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The Drum

Kellogg’s believes partnerships not ‘pay for performance buys’ are the future of media strategies

Backed by new agency DigitasLBI, Kellogg’s is working to understand how media strategies can affect actual behaviour change to stand out from those brands trying to buy reach.

Kellogg’s believes partnerships not ‘pay for performance buys’ are the future of media strategies

The ‘shout loud enough and they will come’ approach doesn't works in isolation, claims Kellogg’s, which is consequently doubling down on its owned and earned media.

But it can’t do that alone and hired DigitasLBi along with Carat and iProspect earlier this month to drive the strategy across Europe. No one agency is the designated lead, with all three expected to naturally come to the front as dictated by the project. By doing that, Kellogg’s believes it will always get the best from its partners in a collaborative setting that eschews the ‘suck it and see approach’.

On this strategy, DigitasLBi’s global client services director Laurent Ezekiel shared a glimpse as to what type of work it is likely to do, yet declined to go into specifics so early on in the partnership.

"We have only just been appointed but we put data at the heart of our decision making process,” he said. “How people will consume content and how we help Carat plan media will be very focussed on owned and earned channels. The earned channels in particular played an important part on our response. This is especially true for Kellogg’s brands focussed on a younger demographic.”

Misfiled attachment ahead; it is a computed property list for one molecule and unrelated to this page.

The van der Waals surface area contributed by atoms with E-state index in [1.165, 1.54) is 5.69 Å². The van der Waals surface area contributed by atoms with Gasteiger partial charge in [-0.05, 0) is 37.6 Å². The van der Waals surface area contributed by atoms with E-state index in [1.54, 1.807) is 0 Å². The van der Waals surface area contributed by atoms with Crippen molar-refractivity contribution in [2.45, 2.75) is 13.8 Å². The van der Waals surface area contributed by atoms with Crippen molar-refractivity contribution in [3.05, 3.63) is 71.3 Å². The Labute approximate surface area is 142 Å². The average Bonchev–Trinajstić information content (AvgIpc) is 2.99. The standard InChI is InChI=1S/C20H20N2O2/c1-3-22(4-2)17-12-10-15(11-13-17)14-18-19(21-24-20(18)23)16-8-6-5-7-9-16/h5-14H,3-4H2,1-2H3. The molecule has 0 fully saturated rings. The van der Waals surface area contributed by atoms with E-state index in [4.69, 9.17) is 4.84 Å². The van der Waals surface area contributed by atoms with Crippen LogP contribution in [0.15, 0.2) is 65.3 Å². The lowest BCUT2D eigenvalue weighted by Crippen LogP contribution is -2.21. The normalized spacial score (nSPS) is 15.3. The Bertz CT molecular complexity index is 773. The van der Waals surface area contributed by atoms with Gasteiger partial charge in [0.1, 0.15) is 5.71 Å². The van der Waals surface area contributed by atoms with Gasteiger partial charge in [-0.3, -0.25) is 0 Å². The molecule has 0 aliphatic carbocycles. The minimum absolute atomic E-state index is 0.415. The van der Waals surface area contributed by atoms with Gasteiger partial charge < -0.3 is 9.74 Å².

Like many of its peers, Kellogg’s wants to buy certainty, particularly from those investments at the innovative end of the scale. Rather than ploughing funds into the latest technology, the cereal maker expects its agencies to be more tactful. “We definitely try and apply the 70:20:10 rule but we don’t do it by carving out 10 per cent of the budget and going ‘that will be used on everything to do tens’ because we found that you end up trying lots of things that get thrown away,” said Chris Nolan, media and digital director for Kellogg's EMEA.

“It’s more a case of our agencies understanding whether we feel something could work – we don’t have to know that it will – and can be scaled and is measurable in some way. If we can measure it, trial and validate it then the next stage is moving it into the 20 per cent pot. This might mean trying it in other markets or doing it on more brands to a point where whatever we’ve been investing in has worked, we’ve then scaled it and it still works before we roll it out across the board.”

Kellogg’s knows it can’t expect more from its agencies without rewarding them in kind and so is revamping its remuneration model. Nolan declined to share details but said it is evolving.

“The reality is whatever we agree will be fixed for a year but we will go back and look at the methodology of it every year because we want to pay our agencies a fair amount,” says Nolan. “If we set up a remuneration model that either means our agencies don’t get paid or it prevents them from doing the thing that we all want to do because it would end up with them not getting paid anything then it’s in everyone’s interest to change that.”